Democratic senators call for tougher capital requirements for US banks

Two senior Democratic lawmakers have warned the Federal Reserve and other US regulators that it would be a “grave error” to extend looser capital requirements that were introduced for US banks at the start of the pandemic.

The intervention from Elizabeth Warren, the US senator from Massachusetts and former Democratic presidential candidate, and Sherrod Brown, the Ohio senator who chairs the Senate banking committee, has intensified a political battle over the more lenient rules, which are due to expire at the end of the month.

In a letter seen by the Financial Times, Warren and Brown said that maintaining capital relief for the financial sector would “substantially” weaken the tougher regulatory framework that was put in place in the decade following the last global financial crisis. 

The letter from two of the most influential liberal lawmakers in Congress with oversight over Wall Street comes as the Fed, the Federal Deposit Insurance Corporation and the Office of the Comptroller of the Currency must decide whether to extend a temporary rule change to the supplementary leverage ratio, which was introduced in April last year. 

The SLR requires large banks to have capital equal to at least 3 per cent of their assets, or 5 per cent for the largest, systemically important institutions.

Regulators softened the rules at the beginning of the pandemic due to fears that balance sheet constraints would hamper banks’ ability to step in to stabilise volatile financial markets and lend to struggling businesses and consumers. The Fed allowed large banks to temporarily exclude holdings of US Treasuries and cash kept in reserve at the central bank from their assets when calculating the SLR.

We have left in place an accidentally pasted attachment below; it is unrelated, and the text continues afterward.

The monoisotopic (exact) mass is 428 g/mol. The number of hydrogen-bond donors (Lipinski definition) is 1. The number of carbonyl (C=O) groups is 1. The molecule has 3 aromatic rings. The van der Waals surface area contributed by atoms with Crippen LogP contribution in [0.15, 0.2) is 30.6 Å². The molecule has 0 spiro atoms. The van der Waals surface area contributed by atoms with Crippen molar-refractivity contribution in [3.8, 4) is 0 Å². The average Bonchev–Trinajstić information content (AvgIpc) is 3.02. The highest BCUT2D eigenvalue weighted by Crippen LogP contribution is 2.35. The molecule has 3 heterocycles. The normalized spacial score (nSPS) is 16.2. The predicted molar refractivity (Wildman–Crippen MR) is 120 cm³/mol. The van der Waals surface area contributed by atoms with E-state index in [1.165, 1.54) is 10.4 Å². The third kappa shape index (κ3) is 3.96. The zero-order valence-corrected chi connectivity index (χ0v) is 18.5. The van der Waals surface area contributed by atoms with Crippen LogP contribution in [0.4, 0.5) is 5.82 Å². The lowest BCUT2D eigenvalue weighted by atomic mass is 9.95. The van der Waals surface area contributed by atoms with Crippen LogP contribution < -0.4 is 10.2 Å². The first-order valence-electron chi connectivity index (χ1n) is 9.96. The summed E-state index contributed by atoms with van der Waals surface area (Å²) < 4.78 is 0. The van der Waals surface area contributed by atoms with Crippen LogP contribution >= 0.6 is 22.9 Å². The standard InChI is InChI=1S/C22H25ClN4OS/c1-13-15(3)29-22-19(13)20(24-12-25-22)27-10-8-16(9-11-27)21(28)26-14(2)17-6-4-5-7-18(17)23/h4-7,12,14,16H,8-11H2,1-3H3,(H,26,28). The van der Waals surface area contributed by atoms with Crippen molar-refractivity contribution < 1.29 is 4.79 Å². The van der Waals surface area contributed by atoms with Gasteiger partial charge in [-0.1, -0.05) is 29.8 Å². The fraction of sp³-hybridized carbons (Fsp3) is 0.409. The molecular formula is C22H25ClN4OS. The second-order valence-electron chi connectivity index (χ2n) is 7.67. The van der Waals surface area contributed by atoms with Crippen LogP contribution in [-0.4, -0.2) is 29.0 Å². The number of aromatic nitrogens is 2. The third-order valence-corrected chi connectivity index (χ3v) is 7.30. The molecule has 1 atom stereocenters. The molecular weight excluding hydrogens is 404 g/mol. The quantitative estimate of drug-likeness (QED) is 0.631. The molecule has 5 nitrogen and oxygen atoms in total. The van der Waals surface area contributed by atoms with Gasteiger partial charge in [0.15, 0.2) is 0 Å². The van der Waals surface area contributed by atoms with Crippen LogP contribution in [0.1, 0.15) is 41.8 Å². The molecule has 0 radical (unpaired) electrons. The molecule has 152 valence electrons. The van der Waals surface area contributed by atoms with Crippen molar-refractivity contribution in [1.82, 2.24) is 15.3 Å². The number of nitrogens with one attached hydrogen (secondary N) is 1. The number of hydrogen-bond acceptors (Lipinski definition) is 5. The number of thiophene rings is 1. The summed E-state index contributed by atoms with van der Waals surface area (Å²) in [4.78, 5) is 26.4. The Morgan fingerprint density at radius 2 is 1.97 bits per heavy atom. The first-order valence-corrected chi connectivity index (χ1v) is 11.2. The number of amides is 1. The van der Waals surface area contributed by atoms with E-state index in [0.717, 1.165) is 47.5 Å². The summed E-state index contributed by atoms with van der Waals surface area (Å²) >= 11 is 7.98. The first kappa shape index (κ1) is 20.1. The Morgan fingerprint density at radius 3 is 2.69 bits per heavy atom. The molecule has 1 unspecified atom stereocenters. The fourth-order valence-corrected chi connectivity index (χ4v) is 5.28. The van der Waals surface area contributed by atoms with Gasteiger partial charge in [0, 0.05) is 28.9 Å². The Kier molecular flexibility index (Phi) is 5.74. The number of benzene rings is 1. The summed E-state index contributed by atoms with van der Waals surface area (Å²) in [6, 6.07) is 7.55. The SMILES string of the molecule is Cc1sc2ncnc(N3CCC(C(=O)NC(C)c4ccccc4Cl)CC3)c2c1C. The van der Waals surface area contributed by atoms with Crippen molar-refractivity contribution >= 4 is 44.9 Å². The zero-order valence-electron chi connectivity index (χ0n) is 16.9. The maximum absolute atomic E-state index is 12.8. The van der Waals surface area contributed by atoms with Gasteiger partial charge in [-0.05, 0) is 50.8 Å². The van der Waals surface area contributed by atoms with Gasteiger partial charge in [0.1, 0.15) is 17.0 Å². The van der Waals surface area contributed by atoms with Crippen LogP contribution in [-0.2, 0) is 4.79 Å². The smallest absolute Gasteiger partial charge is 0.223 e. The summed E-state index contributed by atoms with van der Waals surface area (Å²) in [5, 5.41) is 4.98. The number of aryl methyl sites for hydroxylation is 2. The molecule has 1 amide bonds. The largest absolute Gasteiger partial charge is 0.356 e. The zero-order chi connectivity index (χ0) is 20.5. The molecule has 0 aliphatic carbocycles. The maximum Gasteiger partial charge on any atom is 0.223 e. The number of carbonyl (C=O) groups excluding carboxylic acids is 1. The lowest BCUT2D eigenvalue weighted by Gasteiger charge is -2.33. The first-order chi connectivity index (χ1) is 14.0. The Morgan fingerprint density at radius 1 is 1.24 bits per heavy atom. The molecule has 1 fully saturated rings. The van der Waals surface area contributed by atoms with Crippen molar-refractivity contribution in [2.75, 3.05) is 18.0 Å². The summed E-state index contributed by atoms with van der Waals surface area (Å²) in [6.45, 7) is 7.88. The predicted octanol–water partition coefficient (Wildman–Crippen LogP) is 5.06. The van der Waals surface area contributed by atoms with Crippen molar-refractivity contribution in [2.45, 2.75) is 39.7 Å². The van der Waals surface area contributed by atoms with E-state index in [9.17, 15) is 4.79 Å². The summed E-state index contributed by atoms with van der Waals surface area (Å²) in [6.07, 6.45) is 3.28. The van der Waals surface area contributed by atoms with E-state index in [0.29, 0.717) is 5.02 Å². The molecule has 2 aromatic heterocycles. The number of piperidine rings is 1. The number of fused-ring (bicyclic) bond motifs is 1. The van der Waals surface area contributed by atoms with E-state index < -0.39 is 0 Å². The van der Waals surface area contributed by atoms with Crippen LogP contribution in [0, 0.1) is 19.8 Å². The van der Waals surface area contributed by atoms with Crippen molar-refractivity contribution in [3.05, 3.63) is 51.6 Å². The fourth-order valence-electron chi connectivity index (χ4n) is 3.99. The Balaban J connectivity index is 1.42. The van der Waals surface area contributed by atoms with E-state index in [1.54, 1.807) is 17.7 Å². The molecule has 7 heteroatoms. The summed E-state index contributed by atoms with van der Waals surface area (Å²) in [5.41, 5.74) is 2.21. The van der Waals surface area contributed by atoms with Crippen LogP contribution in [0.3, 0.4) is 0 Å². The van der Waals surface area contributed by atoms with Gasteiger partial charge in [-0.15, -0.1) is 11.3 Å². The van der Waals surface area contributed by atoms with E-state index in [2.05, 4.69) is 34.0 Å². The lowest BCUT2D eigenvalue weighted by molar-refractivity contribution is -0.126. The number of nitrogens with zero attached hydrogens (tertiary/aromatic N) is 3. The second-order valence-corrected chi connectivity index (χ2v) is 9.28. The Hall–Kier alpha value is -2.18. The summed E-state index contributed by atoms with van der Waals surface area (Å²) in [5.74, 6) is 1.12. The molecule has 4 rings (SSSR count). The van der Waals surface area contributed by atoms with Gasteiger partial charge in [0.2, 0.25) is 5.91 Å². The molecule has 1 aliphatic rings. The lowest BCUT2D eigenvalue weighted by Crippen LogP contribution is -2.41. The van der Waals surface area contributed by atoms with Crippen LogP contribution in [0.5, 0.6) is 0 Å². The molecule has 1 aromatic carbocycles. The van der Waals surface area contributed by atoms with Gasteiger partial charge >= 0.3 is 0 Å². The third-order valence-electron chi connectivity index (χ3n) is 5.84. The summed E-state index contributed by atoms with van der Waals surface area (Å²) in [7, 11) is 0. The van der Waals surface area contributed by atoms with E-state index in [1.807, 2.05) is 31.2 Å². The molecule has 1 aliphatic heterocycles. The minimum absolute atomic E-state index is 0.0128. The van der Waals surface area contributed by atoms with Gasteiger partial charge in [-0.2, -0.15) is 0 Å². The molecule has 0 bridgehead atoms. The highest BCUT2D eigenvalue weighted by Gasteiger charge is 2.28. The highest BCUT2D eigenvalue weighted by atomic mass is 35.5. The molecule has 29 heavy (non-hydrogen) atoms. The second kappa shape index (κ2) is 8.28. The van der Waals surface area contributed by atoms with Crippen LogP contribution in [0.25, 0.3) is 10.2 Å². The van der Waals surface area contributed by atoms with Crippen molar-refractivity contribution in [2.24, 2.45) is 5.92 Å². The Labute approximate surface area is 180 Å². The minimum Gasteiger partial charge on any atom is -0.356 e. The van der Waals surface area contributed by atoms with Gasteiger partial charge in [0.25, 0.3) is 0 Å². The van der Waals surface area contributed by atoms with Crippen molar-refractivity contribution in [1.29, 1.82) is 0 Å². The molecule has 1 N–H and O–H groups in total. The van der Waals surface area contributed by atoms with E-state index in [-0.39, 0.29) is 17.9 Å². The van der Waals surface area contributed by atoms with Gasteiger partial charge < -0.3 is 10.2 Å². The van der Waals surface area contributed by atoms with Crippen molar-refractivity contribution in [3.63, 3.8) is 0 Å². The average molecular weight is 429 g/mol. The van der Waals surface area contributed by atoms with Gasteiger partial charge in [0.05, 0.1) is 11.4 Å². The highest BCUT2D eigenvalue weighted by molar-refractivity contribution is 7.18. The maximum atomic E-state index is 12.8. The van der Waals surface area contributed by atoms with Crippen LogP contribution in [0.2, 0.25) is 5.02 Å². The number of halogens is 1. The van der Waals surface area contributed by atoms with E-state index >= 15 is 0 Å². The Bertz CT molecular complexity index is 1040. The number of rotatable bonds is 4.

The looming deadline has amplified a political split on the issue, with Republicans, banks and industry executives pushing for an extension of the measures while Democrats are calling for them to expire.

“You and your predecessors at your independent regulatory agencies succumbed to political pressure to weaken these key reforms, creating new risks for the economy and the financial system,” Warren and Brown wrote to regulators on Friday. “Extending this exemption from capital requirements at either the bank or holding company level would be a grave error.”

Banks have cautioned that a failure to extend the relief could make it more difficult for them to absorb the deluge of cash the Fed is pumping into the financial system as well as to facilitate trading in US government debt. They also said it could limit their ability to extend credit to cash-strapped companies and consumers.

Jenn Piepszak, chief financial officer at JPMorgan Chase, said in January that if the SLR relief was cut off this month the bank could also “shy away” from taking new deposits among other measures.

Some Republican lawmakers, who have sided with the banks, pressed Fed chairman Jay Powell for clarity on the rule during congressional hearings last week. Senator Mike Rounds of South Dakota urged Powell to keep an “open mind” when considering what he sees as “excessive and challenging capital requirements”.

Congresswoman Ann Wagner of Missouri also called for the exemption to be extended, flagging concerns that “arbitrarily” removing the exclusion could put “additional pressure” on the market for US government debt.

Warren and Brown accused banks of using the pandemic as an “excuse” to weaken the post-crisis regulatory reforms and instead urged them to boost capital levels by pulling back on dividends and buybacks.

“It is inexcusable to provide Wall Street with deregulatory capital exemptions while allowing them to pay out tens of billions in capital every quarter,” they wrote.

Powell said last week the US central bank had yet to make a decision on the SLR.

With regards to the letter from Warren and Brown, a Fed spokesperson said: “We have received the letter and plan to respond.”

The FDIC and OCC did not immediately respond to a request for comment.

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